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Home / India News / Republic at 70: How the framers gave India a strong Centre, by Syama Prasad Mookerjee

Republic at 70: How the framers gave India a strong Centre, by Syama Prasad Mookerjee

UNITY: In spite of a federal Constitution and the guarantee of provincial autonomy, the Centre was more powerful vis-a-vis the states, a fact made clear by the pattern of power distribution.

india Updated: Jan 26, 2020 04:07 IST
Syama Prasad Mookerjee
Syama Prasad Mookerjee
15 January 1950 - Sardar Patel is seen with Dr Kailash Nath Katju Governor of west Bengal, Dr Syama Prasad Mookerjee and Dr Bidhan Chandra Roy on his arrival at Dum Dum Aerodrome Calcutta
15 January 1950 - Sardar Patel is seen with Dr Kailash Nath Katju Governor of west Bengal, Dr Syama Prasad Mookerjee and Dr Bidhan Chandra Roy on his arrival at Dum Dum Aerodrome Calcutta(HT Photo)

With the passing of the new Constitution, a landmark has been reached in the history of our country. Representative institutions for the governance of the country have emerged and the people have been given a voice in the government through universal adult franchise. About 600-odd states, which stood aloof from the current of Indian political life, have, for the first time, been brought within the framework of a common Constitution. Politically, economically and geographically, India has never been so well-knit and closely consolidated as she is today.

Historically, the phenomenon of political unity, so remarkably achieved within an amazingly short period of time, is comparable to the unification of Germany forged by Prince Bismarck in Europe, with this difference that German unity was brought about through a policy of blood and iron, ruthlessly pursued, while in our country the revolution was bloodless.

The unity and consolidation thus achieved has been sought to be preserved by the provision in the Constitution of a strong and powerful Centre. In spite of the federal type of Constitution and the guarantee of provincial autonomy, the Centre is, comparatively speaking, more powerful vis-a-vis the states.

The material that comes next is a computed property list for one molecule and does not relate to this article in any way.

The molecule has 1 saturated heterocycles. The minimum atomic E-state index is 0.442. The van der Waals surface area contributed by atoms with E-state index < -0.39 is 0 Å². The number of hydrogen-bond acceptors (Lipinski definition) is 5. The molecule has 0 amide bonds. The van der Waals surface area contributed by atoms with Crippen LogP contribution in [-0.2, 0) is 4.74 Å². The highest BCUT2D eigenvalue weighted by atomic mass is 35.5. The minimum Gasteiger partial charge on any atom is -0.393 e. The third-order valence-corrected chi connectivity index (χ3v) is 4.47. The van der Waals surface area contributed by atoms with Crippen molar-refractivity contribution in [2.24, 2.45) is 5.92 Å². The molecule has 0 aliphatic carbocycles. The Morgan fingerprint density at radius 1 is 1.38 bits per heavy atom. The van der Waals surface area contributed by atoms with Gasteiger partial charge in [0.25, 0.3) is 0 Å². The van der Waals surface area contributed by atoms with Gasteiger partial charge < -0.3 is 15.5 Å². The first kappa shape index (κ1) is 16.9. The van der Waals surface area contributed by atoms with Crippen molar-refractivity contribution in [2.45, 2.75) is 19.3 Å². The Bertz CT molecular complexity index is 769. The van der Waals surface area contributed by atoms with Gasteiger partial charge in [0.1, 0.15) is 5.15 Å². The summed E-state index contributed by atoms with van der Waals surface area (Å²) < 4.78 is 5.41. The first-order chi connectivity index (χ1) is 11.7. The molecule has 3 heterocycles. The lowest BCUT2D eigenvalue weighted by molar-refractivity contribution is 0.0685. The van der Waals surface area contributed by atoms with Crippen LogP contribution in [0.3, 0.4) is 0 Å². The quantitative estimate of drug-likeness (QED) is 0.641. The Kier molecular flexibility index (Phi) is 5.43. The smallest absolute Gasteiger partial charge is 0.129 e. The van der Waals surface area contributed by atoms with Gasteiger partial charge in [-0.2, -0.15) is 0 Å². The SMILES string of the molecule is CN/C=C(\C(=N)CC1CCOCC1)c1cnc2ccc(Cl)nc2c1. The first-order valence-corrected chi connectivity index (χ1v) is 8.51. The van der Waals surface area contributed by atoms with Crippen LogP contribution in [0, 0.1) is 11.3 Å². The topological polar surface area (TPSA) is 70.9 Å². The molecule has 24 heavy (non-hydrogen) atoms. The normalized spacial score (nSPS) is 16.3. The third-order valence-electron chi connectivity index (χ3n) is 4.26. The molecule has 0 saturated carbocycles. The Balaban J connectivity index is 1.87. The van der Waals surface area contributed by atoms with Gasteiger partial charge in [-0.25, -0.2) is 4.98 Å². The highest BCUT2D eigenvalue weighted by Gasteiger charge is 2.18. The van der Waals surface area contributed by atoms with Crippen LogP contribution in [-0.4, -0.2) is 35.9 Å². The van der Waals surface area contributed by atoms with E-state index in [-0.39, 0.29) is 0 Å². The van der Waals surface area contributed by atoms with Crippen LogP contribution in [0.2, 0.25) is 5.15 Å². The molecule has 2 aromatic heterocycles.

The pattern of power distribution in the new Constitution is clear-cut and leaves no room for doubt or confusion.

All possible heads of legislative power, including powers of taxation, have been grouped together under three separate lists. The first list, called the Union List, contains subjects in respect of which the Union legislature is given the exclusive power to legislate. The second list, known as the State List, contains subjects which come within the exclusive sphere of the state legislatures. There is a third list, the Concurrent Legislative List, in which both legislatures would operate but in the event of a clash, the laws of the Union legislature will prevail.

Power is also given to the Union Parliament to make laws in respect of any matters in the State List in the event of a proclamation of emergency or if central legislation is thought necessary or expedient in the national interest.

It would be useful to make a brief historical retrospect of the nature and type of Indian polity which existed from times immemorial.

The old Indian traditions of cultural unity were there to inspire our Constitution and added to them was the inexorable force of geography as well as economy. No part of the country, however large, was self-sufficient and the fact that India possessed an internal market of, huge dimensions strengthened the arguments in favour of a single economic unit under a strong central government. It was perhaps these reasons that lay at the root of the old Hindu ideal of Rajachakravarty and no Indian ruler was satisfied until he could perform the Asvamedha sacrifice (which involved the assertion of control over all parts of the country).

To these factors of unity were added during Moghul times a new common medium of expression for administrative and cultural purposes, a common system of administration and an overmastering sense of living under the protection of a common government.

This long and unbroken tradition of one government received a temporary setback in the last quarter of the 17th century when the Moghul Empire disintegrated.

But with the establishment of Pax Britannica, there was a reassertion of the old and traditional forces of unity. British rule promoted these forces, paradoxically enough, both by the positive contributions and by its negative results. On the positive side was the establishment of a strong central government, a common system of administration and laws over a wide area and the opening of new and increasing facilities of safe and swift travel. On the other hand the desire to end foreign domination helped in the organisation of national forces and further strengthened the bonds of affinity among our people.

The national leaders tried to bring home to the people that as inheritors of a rich body of cultural traditions, they must not remain under the thraldom of a foreign power but should unite on the basis of these traditions and resist any domination.

(Syama Prasad Mookerjee was the first minister of commerce and industry, and founder of Bharatiya Jana Sangh.)

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